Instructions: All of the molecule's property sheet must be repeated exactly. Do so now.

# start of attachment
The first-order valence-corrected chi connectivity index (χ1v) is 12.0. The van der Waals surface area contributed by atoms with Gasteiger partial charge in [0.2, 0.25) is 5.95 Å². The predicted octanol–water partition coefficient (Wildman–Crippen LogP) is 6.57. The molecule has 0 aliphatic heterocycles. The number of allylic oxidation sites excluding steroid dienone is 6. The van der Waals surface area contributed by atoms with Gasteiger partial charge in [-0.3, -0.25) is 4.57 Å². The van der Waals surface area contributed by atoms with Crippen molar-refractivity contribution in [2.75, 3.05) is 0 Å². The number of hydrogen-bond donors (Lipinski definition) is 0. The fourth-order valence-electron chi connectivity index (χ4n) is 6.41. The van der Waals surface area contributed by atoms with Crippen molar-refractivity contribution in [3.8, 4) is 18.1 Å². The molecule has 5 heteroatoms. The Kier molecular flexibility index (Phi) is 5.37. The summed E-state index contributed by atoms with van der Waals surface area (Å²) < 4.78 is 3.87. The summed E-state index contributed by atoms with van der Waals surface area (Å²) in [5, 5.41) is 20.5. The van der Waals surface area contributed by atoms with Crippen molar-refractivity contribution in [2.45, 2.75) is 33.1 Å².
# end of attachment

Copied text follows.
The first-order valence-corrected chi connectivity index (χ1v) is 12.0. The van der Waals surface area contributed by atoms with Gasteiger partial charge in [0.2, 0.25) is 5.95 Å². The predicted octanol–water partition coefficient (Wildman–Crippen LogP) is 6.57. The molecule has 0 aliphatic heterocycles. The number of allylic oxidation sites excluding steroid dienone is 6. The van der Waals surface area contributed by atoms with Gasteiger partial charge in [-0.3, -0.25) is 4.57 Å². The van der Waals surface area contributed by atoms with Crippen molar-refractivity contribution in [2.75, 3.05) is 0 Å². The number of hydrogen-bond donors (Lipinski definition) is 0. The fourth-order valence-electron chi connectivity index (χ4n) is 6.41. The van der Waals surface area contributed by atoms with Crippen molar-refractivity contribution in [3.8, 4) is 18.1 Å². The molecule has 5 heteroatoms. The Kier molecular flexibility index (Phi) is 5.37. The summed E-state index contributed by atoms with van der Waals surface area (Å²) < 4.78 is 3.87. The summed E-state index contributed by atoms with van der Waals surface area (Å²) in [5, 5.41) is 20.5. The van der Waals surface area contributed by atoms with Crippen molar-refractivity contribution in [2.45, 2.75) is 33.1 Å².